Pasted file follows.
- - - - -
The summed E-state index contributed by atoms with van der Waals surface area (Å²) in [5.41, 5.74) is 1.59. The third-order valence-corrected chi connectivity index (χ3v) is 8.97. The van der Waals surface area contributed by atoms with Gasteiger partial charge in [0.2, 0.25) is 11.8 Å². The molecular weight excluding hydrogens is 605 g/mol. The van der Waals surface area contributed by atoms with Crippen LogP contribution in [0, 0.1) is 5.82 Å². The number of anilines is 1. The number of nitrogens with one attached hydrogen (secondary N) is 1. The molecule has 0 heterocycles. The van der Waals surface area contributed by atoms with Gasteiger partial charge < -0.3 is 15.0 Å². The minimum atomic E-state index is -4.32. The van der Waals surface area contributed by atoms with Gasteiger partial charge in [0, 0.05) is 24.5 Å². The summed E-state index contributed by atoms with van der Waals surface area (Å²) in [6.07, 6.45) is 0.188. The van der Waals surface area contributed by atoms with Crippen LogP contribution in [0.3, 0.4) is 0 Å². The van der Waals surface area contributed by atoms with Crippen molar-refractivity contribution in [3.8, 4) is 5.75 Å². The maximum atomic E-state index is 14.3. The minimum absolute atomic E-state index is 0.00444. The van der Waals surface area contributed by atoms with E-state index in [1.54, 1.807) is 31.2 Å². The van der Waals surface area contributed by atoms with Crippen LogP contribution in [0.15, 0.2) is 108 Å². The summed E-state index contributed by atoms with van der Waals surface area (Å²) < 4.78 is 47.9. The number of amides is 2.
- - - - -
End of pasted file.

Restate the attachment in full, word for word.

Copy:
The summed E-state index contributed by atoms with van der Waals surface area (Å²) in [5.41, 5.74) is 1.59. The third-order valence-corrected chi connectivity index (χ3v) is 8.97. The van der Waals surface area contributed by atoms with Gasteiger partial charge in [0.2, 0.25) is 11.8 Å². The molecular weight excluding hydrogens is 605 g/mol. The van der Waals surface area contributed by atoms with Crippen LogP contribution in [0, 0.1) is 5.82 Å². The number of anilines is 1. The number of nitrogens with one attached hydrogen (secondary N) is 1. The molecule has 0 heterocycles. The van der Waals surface area contributed by atoms with Gasteiger partial charge < -0.3 is 15.0 Å². The minimum atomic E-state index is -4.32. The van der Waals surface area contributed by atoms with Gasteiger partial charge in [0, 0.05) is 24.5 Å². The summed E-state index contributed by atoms with van der Waals surface area (Å²) in [6.07, 6.45) is 0.188. The van der Waals surface area contributed by atoms with Crippen LogP contribution in [0.3, 0.4) is 0 Å². The van der Waals surface area contributed by atoms with Crippen molar-refractivity contribution in [3.8, 4) is 5.75 Å². The maximum atomic E-state index is 14.3. The minimum absolute atomic E-state index is 0.00444. The van der Waals surface area contributed by atoms with E-state index in [1.54, 1.807) is 31.2 Å². The van der Waals surface area contributed by atoms with Crippen LogP contribution in [0.15, 0.2) is 108 Å². The summed E-state index contributed by atoms with van der Waals surface area (Å²) < 4.78 is 47.9. The number of amides is 2.